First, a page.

Friday science riddle: Why don't moving bikes tip over?

Forget what you learned when you were a kid--because it's wrong. Ditto for what most scientists assumed as well.

Charles Cooper Former Executive Editor / News
Charles Cooper was an executive editor at CNET News. He has covered technology and business for more than 25 years, working at CBSNews.com, the Associated Press, Computer & Software News, Computer Shopper, PC Week, and ZDNet.
Charles Cooper
2 min read

Researchers develop this self-stable experimental bicycle to test theories on the stability of moving bikes. Sam Rentmeester/FMAX

One of the annoying things about getting older--and yes, there are more than a few--is how frequently you discover that what you were taught either is now outdated or simply flat wrong. But don't get too down about it. Scientists only now are realizing that they've misunderstood the physics of what keeps bicycles upright.

For as long as anyone can remember, the science behind why a bike remains stable once it reaches a certain speed had to do with wheel rotation and the stability generated by so-called gyroscopic effects. Also, there was the proper distance between the steering mechanism and the front wheel to consider. (Most of us likely thought it had to do with not being a klutz while pedaling as fast as one possible could. But I digress.)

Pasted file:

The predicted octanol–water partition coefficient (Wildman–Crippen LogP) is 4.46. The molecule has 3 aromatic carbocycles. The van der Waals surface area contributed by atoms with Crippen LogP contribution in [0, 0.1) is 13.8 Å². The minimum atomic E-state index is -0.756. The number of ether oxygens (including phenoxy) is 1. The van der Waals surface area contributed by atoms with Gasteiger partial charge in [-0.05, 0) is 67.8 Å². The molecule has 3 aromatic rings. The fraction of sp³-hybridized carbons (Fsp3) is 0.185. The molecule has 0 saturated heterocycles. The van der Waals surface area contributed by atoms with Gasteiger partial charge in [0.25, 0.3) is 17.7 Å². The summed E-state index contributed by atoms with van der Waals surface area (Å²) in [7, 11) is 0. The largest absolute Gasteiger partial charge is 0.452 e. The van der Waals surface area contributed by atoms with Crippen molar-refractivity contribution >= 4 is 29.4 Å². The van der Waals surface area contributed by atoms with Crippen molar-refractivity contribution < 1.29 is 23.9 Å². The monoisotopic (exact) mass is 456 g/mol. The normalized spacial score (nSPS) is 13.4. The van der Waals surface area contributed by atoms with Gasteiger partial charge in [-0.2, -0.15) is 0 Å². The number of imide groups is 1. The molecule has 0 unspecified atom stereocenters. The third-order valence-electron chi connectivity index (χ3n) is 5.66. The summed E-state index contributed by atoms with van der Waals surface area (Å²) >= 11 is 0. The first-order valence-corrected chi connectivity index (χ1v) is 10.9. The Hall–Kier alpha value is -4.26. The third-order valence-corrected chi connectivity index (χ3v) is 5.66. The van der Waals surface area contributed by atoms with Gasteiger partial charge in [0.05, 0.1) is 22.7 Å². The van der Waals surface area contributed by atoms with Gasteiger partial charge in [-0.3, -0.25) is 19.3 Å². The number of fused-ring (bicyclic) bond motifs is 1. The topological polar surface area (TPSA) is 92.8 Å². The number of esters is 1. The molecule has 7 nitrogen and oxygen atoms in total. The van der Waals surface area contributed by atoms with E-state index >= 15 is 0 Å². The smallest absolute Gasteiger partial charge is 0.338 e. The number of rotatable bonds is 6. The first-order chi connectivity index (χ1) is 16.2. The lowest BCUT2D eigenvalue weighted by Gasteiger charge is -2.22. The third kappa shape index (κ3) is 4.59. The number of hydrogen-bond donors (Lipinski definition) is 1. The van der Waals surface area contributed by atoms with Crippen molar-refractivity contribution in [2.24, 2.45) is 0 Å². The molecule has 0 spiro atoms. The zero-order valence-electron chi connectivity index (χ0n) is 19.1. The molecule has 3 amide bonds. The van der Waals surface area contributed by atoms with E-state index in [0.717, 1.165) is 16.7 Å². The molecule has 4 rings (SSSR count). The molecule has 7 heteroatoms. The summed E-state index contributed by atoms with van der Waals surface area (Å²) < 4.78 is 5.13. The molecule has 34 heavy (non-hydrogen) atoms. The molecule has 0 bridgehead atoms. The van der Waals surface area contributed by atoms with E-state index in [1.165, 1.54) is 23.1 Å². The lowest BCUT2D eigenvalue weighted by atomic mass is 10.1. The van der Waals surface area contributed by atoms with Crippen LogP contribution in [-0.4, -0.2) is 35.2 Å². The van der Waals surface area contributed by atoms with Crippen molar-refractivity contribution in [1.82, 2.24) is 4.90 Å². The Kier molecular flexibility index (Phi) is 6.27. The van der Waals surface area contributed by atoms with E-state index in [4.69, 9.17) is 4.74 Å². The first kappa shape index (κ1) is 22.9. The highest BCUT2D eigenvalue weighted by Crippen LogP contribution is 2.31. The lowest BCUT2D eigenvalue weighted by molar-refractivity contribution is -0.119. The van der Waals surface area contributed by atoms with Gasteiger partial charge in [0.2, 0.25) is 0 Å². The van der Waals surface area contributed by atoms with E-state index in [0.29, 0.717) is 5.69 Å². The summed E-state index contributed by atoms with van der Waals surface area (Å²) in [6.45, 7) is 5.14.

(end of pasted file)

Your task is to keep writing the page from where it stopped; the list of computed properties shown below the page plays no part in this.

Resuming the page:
Turns out neither explanation really nails it, according to a research paper published this week in the journal "Science." To prove its point, a team of researchers from Cornell University, the University of Wisconsin-Stout, and Delft University of Technology in the Netherlands designed--well, for lack of a better term, a contraption that belongs (barely) in the bicycle family. As "Science Now" explained it: unlike a normal bike, the front wheel of their vehicle lies in front of the steering axis, so the caster effect can't operate. On top of that, both front and back wheels are connected to duplicate wheels spinning in the opposite direction, so any gyroscopic precession is canceled out."

Not the coolest two-wheeler you'll ever see but here was the fascinating part: once given a push, the bike remained upright nearly until it stopped moving.

The reason?

"It's all about how bicycle leaning automatically causes steering, which can bring the wheels back under a falling bike," said Andy Ruina, professor of mechanics at Cornell and a co-author of the paper.

The researchers found that "almost any self-stable bicycle can be made unstable by misadjusting either the trail, the front-wheel gyro, or the front-assembly, center-of-mass position."

The flip side is true as well: "Conversely, many unstable bicycles can be made stable by appropriately adjusting any one of these three design variables."

You can see a demonstration of the test here.

This post initially appeared on CBSNews.com